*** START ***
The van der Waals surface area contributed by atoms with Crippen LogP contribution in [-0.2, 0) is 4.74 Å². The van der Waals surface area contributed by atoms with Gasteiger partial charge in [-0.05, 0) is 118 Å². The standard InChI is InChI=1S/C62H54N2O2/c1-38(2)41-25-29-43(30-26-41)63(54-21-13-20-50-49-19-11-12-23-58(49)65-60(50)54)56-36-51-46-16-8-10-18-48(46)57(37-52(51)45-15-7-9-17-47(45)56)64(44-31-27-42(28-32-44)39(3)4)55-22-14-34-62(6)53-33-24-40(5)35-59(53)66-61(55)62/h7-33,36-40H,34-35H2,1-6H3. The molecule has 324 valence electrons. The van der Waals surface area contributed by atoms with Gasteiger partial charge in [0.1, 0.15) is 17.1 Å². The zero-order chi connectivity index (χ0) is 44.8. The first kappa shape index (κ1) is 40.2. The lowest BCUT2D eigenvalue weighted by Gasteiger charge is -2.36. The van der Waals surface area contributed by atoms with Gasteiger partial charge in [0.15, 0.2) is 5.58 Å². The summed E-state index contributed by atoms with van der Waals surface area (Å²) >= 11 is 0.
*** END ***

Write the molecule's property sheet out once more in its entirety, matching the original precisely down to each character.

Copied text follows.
The van der Waals surface area contributed by atoms with Crippen LogP contribution in [-0.2, 0) is 4.74 Å². The van der Waals surface area contributed by atoms with Gasteiger partial charge in [-0.05, 0) is 118 Å². The standard InChI is InChI=1S/C62H54N2O2/c1-38(2)41-25-29-43(30-26-41)63(54-21-13-20-50-49-19-11-12-23-58(49)65-60(50)54)56-36-51-46-16-8-10-18-48(46)57(37-52(51)45-15-7-9-17-47(45)56)64(44-31-27-42(28-32-44)39(3)4)55-22-14-34-62(6)53-33-24-40(5)35-59(53)66-61(55)62/h7-33,36-40H,34-35H2,1-6H3. The molecule has 324 valence electrons. The van der Waals surface area contributed by atoms with Gasteiger partial charge in [0.1, 0.15) is 17.1 Å². The zero-order chi connectivity index (χ0) is 44.8. The first kappa shape index (κ1) is 40.2. The lowest BCUT2D eigenvalue weighted by Gasteiger charge is -2.36. The van der Waals surface area contributed by atoms with Gasteiger partial charge in [0.15, 0.2) is 5.58 Å². The summed E-state index contributed by atoms with van der Waals surface area (Å²) >= 11 is 0.